The Navy, the Marine Corps, representatives from energy companies and local lawmakers joined together Tuesday at a blessing ceremony for a wave-energy test site at Marine Corps Base Hawaii, Kaneohe.
The Navy and Marine Corps are testing different wave-energy conversion technologies that connect to the grid at a wave-energy test site (WETS) approximately 2.5 miles from shore. These are technologies that lawmakers and the electrical utility say could help the state reach its 100 percent renewable energy goal by 2045.
"This signifies a lot of efforts from many," said Kail Macias, technical director at the NAVFAC Engineering and Expeditionary Warfare Center.
Patrick Cross, program manager of ocean energy at Hawaii Natural Energy Institute, said the wave-energy technology is in the early stages of testing and years away from being at the level of commercial-size projects.
"This site is all about testing prototypes and experimental devices to see what breaks, to fix it as we go and learn from that," Cross said.
Cross said HNEI is monitoring the environmental impacts of the devices and the technologies' power performance.
WETS hosts three test berths — or anchors — in the 1.69-square-mile test area; one berth is at the 98-foot water depth, the second is at 197-foot depth and the third at depth of 262 feet.
Two companies already have attached their technology to the berths, and two more expected to join the site in 2017.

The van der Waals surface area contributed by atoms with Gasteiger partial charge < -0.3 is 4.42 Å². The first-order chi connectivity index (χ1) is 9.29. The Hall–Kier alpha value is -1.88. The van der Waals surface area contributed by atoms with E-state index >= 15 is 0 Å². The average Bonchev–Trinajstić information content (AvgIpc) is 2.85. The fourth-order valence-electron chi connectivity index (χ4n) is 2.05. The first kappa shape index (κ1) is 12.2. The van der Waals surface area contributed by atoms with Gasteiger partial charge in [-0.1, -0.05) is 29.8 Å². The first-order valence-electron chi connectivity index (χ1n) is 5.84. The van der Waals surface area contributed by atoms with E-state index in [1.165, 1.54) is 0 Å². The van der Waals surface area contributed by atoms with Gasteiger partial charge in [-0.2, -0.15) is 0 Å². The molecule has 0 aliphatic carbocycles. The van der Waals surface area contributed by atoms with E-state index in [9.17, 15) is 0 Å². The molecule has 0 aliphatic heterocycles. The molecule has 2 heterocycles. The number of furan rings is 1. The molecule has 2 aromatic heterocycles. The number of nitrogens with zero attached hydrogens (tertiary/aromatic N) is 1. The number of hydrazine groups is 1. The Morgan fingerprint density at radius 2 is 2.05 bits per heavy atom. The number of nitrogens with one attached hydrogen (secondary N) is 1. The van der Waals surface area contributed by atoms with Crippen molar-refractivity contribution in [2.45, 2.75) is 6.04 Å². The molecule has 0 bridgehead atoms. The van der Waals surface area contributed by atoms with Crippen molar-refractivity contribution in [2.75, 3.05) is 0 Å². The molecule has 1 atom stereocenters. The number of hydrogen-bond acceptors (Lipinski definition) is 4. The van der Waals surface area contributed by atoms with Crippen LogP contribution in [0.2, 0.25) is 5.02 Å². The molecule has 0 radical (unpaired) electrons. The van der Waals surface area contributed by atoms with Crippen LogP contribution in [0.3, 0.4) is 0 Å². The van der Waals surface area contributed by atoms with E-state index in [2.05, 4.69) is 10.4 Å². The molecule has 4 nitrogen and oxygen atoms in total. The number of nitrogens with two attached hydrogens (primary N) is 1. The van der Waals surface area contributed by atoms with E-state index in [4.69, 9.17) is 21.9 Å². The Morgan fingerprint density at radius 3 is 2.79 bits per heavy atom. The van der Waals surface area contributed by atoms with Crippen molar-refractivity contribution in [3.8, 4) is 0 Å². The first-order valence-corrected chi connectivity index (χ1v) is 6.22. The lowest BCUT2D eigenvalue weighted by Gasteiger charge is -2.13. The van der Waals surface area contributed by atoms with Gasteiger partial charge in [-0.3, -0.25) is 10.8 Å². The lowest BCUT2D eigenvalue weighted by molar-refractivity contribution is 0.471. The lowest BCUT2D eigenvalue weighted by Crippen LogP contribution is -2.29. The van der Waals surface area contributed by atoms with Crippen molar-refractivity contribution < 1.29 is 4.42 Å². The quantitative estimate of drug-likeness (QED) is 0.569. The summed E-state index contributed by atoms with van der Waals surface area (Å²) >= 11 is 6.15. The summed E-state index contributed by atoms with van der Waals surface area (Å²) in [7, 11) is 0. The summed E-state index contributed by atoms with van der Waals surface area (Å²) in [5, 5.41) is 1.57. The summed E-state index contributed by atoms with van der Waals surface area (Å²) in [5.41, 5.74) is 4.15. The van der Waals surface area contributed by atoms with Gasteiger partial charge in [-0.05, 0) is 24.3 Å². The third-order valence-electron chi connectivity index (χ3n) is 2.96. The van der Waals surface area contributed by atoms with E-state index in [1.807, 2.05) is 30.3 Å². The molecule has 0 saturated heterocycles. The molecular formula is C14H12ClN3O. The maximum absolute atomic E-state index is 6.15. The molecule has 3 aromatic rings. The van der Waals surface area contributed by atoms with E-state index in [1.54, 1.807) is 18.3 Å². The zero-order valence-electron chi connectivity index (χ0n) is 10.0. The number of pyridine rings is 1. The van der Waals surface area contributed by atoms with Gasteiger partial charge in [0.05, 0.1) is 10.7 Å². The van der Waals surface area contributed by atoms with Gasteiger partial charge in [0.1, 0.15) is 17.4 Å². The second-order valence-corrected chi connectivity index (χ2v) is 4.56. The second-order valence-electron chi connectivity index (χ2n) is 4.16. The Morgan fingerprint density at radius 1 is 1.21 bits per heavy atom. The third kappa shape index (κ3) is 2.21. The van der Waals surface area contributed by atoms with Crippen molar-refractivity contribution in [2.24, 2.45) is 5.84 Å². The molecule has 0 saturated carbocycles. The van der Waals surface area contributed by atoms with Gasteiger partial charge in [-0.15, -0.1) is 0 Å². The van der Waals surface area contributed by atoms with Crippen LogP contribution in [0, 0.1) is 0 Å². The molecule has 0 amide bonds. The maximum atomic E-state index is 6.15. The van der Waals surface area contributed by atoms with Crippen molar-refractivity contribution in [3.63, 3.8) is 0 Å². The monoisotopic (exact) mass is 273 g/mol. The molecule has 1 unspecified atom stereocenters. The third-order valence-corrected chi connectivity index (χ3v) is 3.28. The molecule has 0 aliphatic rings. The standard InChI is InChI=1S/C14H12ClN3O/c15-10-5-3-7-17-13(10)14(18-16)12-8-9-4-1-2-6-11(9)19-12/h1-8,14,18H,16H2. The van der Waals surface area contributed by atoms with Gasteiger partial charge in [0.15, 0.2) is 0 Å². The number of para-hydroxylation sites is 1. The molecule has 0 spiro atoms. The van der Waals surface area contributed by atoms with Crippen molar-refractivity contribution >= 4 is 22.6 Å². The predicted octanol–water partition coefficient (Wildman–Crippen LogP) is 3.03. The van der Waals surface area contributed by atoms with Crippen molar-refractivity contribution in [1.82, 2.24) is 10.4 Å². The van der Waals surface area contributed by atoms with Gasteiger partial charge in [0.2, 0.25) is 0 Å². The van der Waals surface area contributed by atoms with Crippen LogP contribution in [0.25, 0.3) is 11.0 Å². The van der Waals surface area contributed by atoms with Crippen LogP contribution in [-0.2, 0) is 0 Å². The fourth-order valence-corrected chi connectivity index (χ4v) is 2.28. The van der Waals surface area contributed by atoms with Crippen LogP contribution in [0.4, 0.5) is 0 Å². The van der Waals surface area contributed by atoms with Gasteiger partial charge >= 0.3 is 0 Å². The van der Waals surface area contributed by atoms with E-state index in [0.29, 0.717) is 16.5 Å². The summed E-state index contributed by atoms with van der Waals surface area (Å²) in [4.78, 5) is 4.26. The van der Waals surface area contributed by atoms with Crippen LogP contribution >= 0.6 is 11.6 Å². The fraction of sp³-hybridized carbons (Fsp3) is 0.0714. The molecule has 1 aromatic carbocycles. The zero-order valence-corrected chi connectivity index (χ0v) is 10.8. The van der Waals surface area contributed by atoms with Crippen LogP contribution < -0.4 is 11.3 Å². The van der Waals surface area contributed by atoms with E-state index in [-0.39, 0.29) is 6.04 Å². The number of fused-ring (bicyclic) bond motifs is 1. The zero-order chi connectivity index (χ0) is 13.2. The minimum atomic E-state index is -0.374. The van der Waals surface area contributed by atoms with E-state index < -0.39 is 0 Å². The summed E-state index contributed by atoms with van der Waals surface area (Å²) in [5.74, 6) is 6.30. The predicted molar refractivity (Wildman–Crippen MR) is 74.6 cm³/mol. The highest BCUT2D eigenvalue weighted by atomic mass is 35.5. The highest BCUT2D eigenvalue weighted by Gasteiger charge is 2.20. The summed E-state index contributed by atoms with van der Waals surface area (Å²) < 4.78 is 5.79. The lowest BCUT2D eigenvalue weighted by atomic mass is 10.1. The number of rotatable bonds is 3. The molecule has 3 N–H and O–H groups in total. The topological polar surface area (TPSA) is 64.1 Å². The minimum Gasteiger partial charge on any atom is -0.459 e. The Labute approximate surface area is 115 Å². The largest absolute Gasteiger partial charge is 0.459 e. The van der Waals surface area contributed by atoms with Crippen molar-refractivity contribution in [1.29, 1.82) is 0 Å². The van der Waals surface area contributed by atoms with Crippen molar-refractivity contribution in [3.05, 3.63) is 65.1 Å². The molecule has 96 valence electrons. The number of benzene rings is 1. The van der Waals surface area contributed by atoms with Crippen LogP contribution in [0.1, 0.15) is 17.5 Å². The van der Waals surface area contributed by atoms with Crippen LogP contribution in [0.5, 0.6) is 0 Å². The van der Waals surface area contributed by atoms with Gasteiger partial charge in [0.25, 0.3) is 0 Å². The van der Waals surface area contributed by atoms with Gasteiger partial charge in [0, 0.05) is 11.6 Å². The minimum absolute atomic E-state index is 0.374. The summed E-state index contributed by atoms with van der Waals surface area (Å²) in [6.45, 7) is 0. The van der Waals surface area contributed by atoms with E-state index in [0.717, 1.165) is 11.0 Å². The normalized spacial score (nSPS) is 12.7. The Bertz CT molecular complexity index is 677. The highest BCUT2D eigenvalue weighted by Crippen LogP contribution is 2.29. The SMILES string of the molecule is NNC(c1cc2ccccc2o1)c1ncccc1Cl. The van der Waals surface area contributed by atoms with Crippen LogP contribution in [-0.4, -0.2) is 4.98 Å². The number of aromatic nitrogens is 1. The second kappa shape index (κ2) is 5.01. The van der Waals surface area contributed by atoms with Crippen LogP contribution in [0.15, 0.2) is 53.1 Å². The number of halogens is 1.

Oregon-based Northwest Energy Innovations, with backing from the Navy and the University of Hawaii, launched a wave-energy prototype, called Azura, to connect to Oahu's power grid in the summer of 2015.
Norwegian-based company Fred. Olsen Ltd. launched its own wave-energy conversion testing device in 2015.
Charlottesville, Va.-based Columbia Power Technology and Irish-based Ocean Energy are expected to bring additional wave-energy conversion prototypes in early 2017.
Cynthia Thielen (R, Kailua-Kaneohe Bay) said energy technology like what is being tested at WETS is necessary for the state to get to its goal of 100 percent renewable energy by 2045.
"If you want to get to 100 percent, we have to tap the ocean," Thielen said. "This is the most powerful renewable resource we have, and Hawaii is one of the best locations for it."
Alan Oshima, CEO of Hawaiian Electric Co., said wave-conversion energy as well as a large portfolio of renewable-energy resources will be used to help the electrical utility achieve the state's goal.
"Every technology is going to be looked at," Oshima said. "You can't throw all of your eggs in one basket."
The technology is still in its early stages of testing, and WETS is one of a half-dozen test sites in the nation.
Damian Kunko, vice president of Strategic Marketing Innovations, a national trade association for wave and tidal energy, said wave-energy technology is in the same place as wind technology was in the 1980s.